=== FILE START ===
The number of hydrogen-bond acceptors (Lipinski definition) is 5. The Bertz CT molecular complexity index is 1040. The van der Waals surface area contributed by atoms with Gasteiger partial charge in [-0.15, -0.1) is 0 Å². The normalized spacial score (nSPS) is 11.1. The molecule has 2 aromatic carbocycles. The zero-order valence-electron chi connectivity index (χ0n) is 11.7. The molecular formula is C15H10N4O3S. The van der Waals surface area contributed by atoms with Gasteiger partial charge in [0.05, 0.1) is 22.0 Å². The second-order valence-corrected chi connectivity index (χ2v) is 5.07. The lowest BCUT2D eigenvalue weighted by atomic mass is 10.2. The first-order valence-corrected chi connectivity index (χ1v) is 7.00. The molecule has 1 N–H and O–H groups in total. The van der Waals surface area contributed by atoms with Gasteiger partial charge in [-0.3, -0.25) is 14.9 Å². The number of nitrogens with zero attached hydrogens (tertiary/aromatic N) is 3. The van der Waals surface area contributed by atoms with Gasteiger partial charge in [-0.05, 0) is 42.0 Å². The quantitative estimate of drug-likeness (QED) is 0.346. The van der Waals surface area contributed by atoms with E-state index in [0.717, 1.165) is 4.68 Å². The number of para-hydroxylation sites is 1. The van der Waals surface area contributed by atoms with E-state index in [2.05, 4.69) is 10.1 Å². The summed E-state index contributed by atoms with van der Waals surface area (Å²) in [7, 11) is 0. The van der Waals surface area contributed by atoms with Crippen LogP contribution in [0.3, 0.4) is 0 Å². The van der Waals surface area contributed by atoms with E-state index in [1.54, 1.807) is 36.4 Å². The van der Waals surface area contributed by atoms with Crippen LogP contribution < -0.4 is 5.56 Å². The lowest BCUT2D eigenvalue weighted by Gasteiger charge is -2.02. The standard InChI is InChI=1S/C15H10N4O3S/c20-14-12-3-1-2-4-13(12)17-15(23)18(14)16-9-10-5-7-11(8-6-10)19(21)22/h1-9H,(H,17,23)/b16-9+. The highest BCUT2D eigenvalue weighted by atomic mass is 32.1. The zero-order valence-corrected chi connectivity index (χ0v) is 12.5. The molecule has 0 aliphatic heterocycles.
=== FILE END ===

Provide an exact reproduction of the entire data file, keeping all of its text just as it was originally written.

The number of hydrogen-bond acceptors (Lipinski definition) is 5. The Bertz CT molecular complexity index is 1040. The van der Waals surface area contributed by atoms with Gasteiger partial charge in [-0.15, -0.1) is 0 Å². The normalized spacial score (nSPS) is 11.1. The molecule has 2 aromatic carbocycles. The zero-order valence-electron chi connectivity index (χ0n) is 11.7. The molecular formula is C15H10N4O3S. The van der Waals surface area contributed by atoms with Gasteiger partial charge in [0.05, 0.1) is 22.0 Å². The second-order valence-corrected chi connectivity index (χ2v) is 5.07. The lowest BCUT2D eigenvalue weighted by atomic mass is 10.2. The first-order valence-corrected chi connectivity index (χ1v) is 7.00. The molecule has 1 N–H and O–H groups in total. The van der Waals surface area contributed by atoms with Gasteiger partial charge in [-0.3, -0.25) is 14.9 Å². The number of nitrogens with zero attached hydrogens (tertiary/aromatic N) is 3. The van der Waals surface area contributed by atoms with Gasteiger partial charge in [-0.05, 0) is 42.0 Å². The quantitative estimate of drug-likeness (QED) is 0.346. The van der Waals surface area contributed by atoms with E-state index in [0.717, 1.165) is 4.68 Å². The number of para-hydroxylation sites is 1. The van der Waals surface area contributed by atoms with E-state index in [2.05, 4.69) is 10.1 Å². The summed E-state index contributed by atoms with van der Waals surface area (Å²) in [7, 11) is 0. The van der Waals surface area contributed by atoms with Crippen LogP contribution in [0.3, 0.4) is 0 Å². The van der Waals surface area contributed by atoms with E-state index in [1.54, 1.807) is 36.4 Å². The van der Waals surface area contributed by atoms with Crippen LogP contribution < -0.4 is 5.56 Å². The lowest BCUT2D eigenvalue weighted by Gasteiger charge is -2.02. The standard InChI is InChI=1S/C15H10N4O3S/c20-14-12-3-1-2-4-13(12)17-15(23)18(14)16-9-10-5-7-11(8-6-10)19(21)22/h1-9H,(H,17,23)/b16-9+. The highest BCUT2D eigenvalue weighted by atomic mass is 32.1. The zero-order valence-corrected chi connectivity index (χ0v) is 12.5. The molecule has 0 aliphatic heterocycles.